means for mounting the electrotechnical equipment within the tubular element with the electric conductor coaxial with the tubular element whereby the electric conductor and tubular element form a coaxial, microwave transmission line;
means for propagating microwaves through the coaxial transmission line and accordingly through the dielectric insulation to heat the water infiltrated within the dielectric insulation and transform it into water vapor; and
means for evacuating the water vapor outside of the coaxial, microwave transmission line.
Again, transformation of the water into water vapor and evacuation of the vapor outside of the transmission line cause drying of the dielectric insulation.
Microwave drying of the insulation of an electrotechnical equipment of the above type is fast and low cost, whereby it becomes more advantageous to recondition the electrotechnical equipment through drying of its dielectric insulation, than replacing such an equipment.
In order to improve the efficiency in insulation drying, the coaxial, microwave transmission line may be closed at both ends thereof by means of two microwave windows, to thereby form an air-tight enclosure, and the water vapor inside of the transmission line may be evacuated by means of a vacuum pump or a cold trap.
The objects, advantages and other features of the present invention will become more apparent upon reading of the following non restrictive description of preferred embodiments thereof, given in conjunction with the accompanying drawings.
FIG. 1 represents, under the form of block diagram, a first embodiment of paper insulation drying apparatus according to the invention, including a microwave energy applicator;
FIG. 2(a) is a longitudinal, cross-sectional view of the microwave energy applicator of the drying apparatus of FIG. 1, with two microwave windows connected to the respective ends thereof, which cross-sectional view is taken along axis, C--C of FIG. 2(b);
FIG. 2(b) is a transversal, cross-sectional view of the microwave energy applicator of FIG. 2(a) taken along axis A13 A of the latter Figure;
FIG. 2(c) is another transversal, cross-sectional view of the microwave energy applicator of FIG. 2(a) taken along axis B--B of the latter Figure; and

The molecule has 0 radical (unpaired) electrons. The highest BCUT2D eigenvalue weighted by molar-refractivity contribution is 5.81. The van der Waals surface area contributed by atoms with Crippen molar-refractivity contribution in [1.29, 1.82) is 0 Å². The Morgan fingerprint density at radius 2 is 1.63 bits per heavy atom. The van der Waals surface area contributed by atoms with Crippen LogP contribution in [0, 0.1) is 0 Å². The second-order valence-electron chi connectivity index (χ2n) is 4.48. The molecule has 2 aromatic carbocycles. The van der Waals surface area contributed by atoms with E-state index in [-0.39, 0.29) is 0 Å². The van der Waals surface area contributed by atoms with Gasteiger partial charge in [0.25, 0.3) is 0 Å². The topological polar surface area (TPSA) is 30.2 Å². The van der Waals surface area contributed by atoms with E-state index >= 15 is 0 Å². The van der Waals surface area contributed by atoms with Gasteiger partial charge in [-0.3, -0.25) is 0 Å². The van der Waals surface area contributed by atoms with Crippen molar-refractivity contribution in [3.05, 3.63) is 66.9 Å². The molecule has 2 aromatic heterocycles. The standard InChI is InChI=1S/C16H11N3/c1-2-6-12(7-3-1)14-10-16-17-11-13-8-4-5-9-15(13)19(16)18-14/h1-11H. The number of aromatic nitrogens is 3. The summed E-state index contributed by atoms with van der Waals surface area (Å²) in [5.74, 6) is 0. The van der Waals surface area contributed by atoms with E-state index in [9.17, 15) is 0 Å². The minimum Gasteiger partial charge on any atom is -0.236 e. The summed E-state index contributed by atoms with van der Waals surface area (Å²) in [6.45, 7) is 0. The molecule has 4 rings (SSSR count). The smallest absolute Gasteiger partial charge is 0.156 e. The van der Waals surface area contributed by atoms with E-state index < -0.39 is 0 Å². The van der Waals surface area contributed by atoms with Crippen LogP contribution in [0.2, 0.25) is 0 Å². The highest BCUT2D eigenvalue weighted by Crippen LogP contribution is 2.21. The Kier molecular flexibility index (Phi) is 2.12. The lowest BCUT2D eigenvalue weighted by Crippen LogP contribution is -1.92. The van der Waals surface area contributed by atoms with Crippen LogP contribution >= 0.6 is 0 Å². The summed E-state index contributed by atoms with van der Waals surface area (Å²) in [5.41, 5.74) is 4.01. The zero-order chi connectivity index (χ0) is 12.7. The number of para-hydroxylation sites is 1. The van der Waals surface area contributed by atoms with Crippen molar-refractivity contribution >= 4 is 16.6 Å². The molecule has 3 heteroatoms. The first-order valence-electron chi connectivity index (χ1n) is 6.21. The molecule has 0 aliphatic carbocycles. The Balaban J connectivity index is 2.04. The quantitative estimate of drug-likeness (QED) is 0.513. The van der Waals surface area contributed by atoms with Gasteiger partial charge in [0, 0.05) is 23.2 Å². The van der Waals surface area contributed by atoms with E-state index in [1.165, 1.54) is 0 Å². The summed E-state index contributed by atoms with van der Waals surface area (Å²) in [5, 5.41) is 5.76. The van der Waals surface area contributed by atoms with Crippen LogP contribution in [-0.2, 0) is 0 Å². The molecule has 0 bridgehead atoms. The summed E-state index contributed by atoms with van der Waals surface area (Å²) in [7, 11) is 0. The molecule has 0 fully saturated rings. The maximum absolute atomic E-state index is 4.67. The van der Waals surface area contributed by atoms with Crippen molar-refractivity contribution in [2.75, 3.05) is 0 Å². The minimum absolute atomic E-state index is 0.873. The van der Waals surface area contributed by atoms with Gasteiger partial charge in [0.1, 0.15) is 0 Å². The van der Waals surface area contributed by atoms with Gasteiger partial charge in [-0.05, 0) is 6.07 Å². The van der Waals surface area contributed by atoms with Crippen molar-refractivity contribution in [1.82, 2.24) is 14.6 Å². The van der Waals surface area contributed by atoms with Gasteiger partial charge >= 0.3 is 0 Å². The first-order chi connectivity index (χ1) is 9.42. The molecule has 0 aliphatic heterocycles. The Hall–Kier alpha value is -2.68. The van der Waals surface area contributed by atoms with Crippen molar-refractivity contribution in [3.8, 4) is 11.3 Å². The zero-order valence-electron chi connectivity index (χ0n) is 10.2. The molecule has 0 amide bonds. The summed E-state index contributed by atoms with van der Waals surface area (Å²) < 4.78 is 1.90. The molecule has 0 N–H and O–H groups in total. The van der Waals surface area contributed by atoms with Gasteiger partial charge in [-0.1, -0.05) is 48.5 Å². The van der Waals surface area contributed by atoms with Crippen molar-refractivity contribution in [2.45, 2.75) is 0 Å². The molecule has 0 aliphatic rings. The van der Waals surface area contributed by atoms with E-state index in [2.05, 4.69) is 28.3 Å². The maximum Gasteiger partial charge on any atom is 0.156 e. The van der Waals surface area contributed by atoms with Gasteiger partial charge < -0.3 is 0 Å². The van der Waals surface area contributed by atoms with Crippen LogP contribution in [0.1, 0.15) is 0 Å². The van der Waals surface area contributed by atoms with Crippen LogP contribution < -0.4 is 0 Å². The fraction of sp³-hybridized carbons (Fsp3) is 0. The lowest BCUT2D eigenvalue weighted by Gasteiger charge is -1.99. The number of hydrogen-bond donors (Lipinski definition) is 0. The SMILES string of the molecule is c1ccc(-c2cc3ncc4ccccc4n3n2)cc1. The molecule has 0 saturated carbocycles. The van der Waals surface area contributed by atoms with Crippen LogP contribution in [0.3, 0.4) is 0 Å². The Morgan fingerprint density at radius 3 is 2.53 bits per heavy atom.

FIG. 3, which is disposed on the same sheet of formal drawings as FIG. 1, represents under the form of block diagram a second embodiment of paper insulation drying apparatus in accordance with the present invention.
In the different Figures of the drawings, the corresponding elements are identified by the same reference numerals.
The two paper insulation drying apparatuses illustrated in FIGS. 1 and 3 each comprise a microwave energy applicator 1. The applicator 1 has a first end to which is connected a first microwave window 2, and a second end to which is connected a second microwave window 3.
The physical structure of the applicator 1 and windows 2 and 3 is shown in detail in FIGS. 2(a), 2(b) and 2(c).
More specifically, the applicator 1 first comprises a metallic, electrically conducting tubular element 4, namely a cylinder circular in cross section in which is mounted the bushing of which the insulation is to be dried.
In the illustrated example, the bushing, identified by the reference numeral 5, is one designed for use with a high voltage transformer. Such a bushing 5 comprises a metallic, through conductor 6, namely an elongated, hollow tube externally threaded at both ends thereof for electric connection purposes. The conductor 6 is straight, it is cylindrical, that is of circular cross section, and it is also insulated by means of a dielectric, multi-layer paper insulation 7 wrapped thereon. As can be seen in FIG. 2(a), one end of the multi-layer paper insulation 7 is perpendicular to the collector 6 while the other end thereof is taper. Of course, the bushing 5 has been withdrawn from its ceramic envelope and, as mentioned hereinabove, its paper insulation is impregnated with oil but also contains infiltrated water.
It is important that the cylinder 4 and conductor 6 be coaxial as accurately as possible. For that purpose, the bushing 5 is held in position within the cylinder 4 by means of two end, annular support members 8 and 9, interposed between the paper insulation 7 and the inner surface of the cylinder 4. The two support members 8 and 9 are made of dielectric material transparent to microwaves, and are structured to define passages such as 9' from one side to the other side thereof when the support member 8 and 9 are inserted between the cylinder 4 and the bushing paper insulation 7.